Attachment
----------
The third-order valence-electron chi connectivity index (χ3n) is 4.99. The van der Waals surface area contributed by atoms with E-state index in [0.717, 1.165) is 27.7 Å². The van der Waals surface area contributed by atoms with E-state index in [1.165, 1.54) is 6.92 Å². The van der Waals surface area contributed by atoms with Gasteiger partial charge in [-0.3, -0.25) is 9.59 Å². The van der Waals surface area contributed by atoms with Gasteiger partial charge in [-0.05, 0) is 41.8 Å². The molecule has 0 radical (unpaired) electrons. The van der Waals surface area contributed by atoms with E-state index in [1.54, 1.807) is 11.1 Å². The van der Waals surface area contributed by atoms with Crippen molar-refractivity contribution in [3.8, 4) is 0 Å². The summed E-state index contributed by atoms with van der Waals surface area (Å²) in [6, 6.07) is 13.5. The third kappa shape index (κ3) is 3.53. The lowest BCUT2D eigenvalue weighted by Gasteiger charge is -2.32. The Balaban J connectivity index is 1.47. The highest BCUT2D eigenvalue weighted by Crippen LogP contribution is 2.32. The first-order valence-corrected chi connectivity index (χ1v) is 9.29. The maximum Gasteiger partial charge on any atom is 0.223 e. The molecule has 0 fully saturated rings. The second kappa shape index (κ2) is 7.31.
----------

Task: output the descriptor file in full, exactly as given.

The third-order valence-electron chi connectivity index (χ3n) is 4.99. The van der Waals surface area contributed by atoms with E-state index in [0.717, 1.165) is 27.7 Å². The van der Waals surface area contributed by atoms with E-state index in [1.165, 1.54) is 6.92 Å². The van der Waals surface area contributed by atoms with Gasteiger partial charge in [-0.3, -0.25) is 9.59 Å². The van der Waals surface area contributed by atoms with Gasteiger partial charge in [-0.05, 0) is 41.8 Å². The molecule has 0 radical (unpaired) electrons. The van der Waals surface area contributed by atoms with E-state index in [1.54, 1.807) is 11.1 Å². The van der Waals surface area contributed by atoms with Crippen molar-refractivity contribution in [3.8, 4) is 0 Å². The summed E-state index contributed by atoms with van der Waals surface area (Å²) in [6, 6.07) is 13.5. The third kappa shape index (κ3) is 3.53. The lowest BCUT2D eigenvalue weighted by Gasteiger charge is -2.32. The Balaban J connectivity index is 1.47. The highest BCUT2D eigenvalue weighted by Crippen LogP contribution is 2.32. The first-order valence-corrected chi connectivity index (χ1v) is 9.29. The maximum Gasteiger partial charge on any atom is 0.223 e. The molecule has 0 fully saturated rings. The second kappa shape index (κ2) is 7.31.